- (Received Pronunciation) IPA(key): /pæɹ.aɪˈdəʊ.li.ə/
- (General American) IPA(key): /pɛɹ.aɪˈdoʊ.li.ə/
Audio (GA) (file)
- Rhymes: -əʊliə
- Hyphenation: par‧ei‧do‧lia
- The tendency to interpret a vague stimulus as something known to the observer, such as interpreting marks on Mars as canals, seeing shapes in clouds, or hearing hidden messages in music.
2006, Steve W. Martin, “Choosing Your Battles”, in Heavy Hitter Selling: How Successful Salespeople Use Language and Intuition to Persuade Customers to Buy, Hoboken, N.J.: John Wiley & Sons, →ISBN, page 150:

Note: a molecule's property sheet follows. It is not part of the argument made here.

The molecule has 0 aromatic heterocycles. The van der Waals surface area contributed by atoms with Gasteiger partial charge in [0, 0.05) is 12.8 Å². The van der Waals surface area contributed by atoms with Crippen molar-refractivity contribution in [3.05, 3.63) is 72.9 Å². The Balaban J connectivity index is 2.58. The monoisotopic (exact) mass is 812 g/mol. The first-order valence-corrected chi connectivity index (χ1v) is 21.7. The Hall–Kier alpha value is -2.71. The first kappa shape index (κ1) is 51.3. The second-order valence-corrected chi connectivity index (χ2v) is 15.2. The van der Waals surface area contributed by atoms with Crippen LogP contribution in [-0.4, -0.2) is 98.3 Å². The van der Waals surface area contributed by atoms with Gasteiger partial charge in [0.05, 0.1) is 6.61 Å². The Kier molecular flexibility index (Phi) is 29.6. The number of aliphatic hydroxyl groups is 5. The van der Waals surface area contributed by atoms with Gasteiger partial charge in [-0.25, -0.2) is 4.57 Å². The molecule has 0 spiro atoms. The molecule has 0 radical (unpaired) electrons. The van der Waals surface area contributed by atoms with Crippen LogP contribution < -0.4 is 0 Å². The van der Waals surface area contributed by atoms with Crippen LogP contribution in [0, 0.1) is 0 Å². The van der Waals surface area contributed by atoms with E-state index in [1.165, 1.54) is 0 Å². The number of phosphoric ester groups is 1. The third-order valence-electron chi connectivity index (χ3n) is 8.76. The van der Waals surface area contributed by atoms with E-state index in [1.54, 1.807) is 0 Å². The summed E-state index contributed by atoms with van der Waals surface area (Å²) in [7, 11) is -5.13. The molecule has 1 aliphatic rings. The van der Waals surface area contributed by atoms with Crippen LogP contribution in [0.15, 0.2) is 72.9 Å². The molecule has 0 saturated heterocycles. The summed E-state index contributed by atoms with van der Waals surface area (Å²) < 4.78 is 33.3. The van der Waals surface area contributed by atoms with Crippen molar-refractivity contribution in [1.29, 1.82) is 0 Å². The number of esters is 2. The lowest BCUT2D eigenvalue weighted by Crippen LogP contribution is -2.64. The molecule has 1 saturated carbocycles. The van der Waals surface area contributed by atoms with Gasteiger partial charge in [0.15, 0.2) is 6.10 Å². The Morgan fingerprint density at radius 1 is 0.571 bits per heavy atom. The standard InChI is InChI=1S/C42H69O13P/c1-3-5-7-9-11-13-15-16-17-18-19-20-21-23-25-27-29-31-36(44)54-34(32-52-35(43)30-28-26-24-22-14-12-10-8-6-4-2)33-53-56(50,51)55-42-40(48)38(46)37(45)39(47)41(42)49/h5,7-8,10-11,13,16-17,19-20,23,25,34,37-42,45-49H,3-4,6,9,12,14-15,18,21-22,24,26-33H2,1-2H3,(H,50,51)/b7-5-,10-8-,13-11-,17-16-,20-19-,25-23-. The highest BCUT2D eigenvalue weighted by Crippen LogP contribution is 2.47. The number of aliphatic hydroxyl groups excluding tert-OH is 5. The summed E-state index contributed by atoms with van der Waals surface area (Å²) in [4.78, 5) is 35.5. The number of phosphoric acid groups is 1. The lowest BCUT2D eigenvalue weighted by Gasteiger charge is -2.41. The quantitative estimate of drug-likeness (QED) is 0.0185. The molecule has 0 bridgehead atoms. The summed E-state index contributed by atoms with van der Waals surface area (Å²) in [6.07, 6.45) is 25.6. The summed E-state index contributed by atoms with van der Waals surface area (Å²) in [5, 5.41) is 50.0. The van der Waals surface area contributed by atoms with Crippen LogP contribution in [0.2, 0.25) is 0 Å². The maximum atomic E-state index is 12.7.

2010, Rick Emmer, “Nessies of the New World”, in Loch Ness Monster: Fact or Fiction? (Creature Scene Investigation), New York, N.Y.: Chelsea House Publishers, Infobase Publishing, →ISBN, page 81:
- Pareidolia is a state of mind where a vague or unclear image is perceived to be something recognizable, regardless of whether it's something you expect to see. The most famous example of pareidolia is the familiar face of the Man in the Moon.
tendency to interpret vague stimuli as something familiar
- pareidolia on Wikipedia.Wikipedia
- “pareidolia” in Paul McFedries, Word Spy, Logophilia Limited, 2 March 2004, retrieved 4 June 2017.
- “pareidolia” in The Skeptic’s Dictionary
pareidolia f (plural pareidolias)
- pareidolia (tendency to interpret vague stimuli as something familiar)